Scrap dealers are the “weak link” in tackling metal theft according to the House of Commons Transport Committee, which has recommended trialling a cashless system.
Last year over 35,000 journeys were delayed or cancelled due to metal theft and the cost to Network Rail was more than £16M.
The committee was reporting back from an inquiry into cable theft on the railways, which found that it was too easy for criminals to sell stolen metal to scrap metal dealers.
The committee recommended that police be given extra powers so that they can enter registered and unregistered scrap metal sites. They also want a new offence introduced of aggravated trespass on the railway.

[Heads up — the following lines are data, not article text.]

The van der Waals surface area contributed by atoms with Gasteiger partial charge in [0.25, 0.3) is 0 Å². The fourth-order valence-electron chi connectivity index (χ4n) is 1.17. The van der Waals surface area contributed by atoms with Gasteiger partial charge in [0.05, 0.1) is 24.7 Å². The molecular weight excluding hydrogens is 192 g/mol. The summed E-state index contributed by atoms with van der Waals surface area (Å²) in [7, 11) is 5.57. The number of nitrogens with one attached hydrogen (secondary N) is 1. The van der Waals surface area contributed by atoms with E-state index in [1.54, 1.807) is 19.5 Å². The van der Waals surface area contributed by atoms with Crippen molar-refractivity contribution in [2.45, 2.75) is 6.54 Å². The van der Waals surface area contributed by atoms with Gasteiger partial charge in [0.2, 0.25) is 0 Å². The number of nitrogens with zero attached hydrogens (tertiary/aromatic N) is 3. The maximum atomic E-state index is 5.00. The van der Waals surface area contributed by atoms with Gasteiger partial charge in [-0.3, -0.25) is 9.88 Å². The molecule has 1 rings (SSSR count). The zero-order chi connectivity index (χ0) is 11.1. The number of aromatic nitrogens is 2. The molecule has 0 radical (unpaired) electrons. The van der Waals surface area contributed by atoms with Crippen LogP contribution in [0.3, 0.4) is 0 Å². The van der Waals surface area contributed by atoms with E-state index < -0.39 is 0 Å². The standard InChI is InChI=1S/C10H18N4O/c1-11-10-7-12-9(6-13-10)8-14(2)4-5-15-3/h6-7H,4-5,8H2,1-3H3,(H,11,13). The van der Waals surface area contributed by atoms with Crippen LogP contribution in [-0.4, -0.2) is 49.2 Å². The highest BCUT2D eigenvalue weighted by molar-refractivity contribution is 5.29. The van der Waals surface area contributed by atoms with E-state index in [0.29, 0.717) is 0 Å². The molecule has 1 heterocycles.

“Current legislation for regulating scrap metal dealers is out of date” said Transport Committee chairman Louise Ellman. “We need urgent reform to improve the audit trail generated by the scrap metal industry so that criminals selling stolen metal into the trade can be identified much more easily.”
Reform of the Scrap Metal Dealers Act 1964 so that individuals selling metal have to provide proof of their identity before a transaction can take place.
Greater clarity around compensation arrangements so train operators cannot profit from disruption caused by cable theft.
Network Rail should develop a costed programme of measures to make cable more difficult to steal.
The Department for Transport should update the Committee on work being undertaken to help passengers stranded on trains near stations to complete their journey.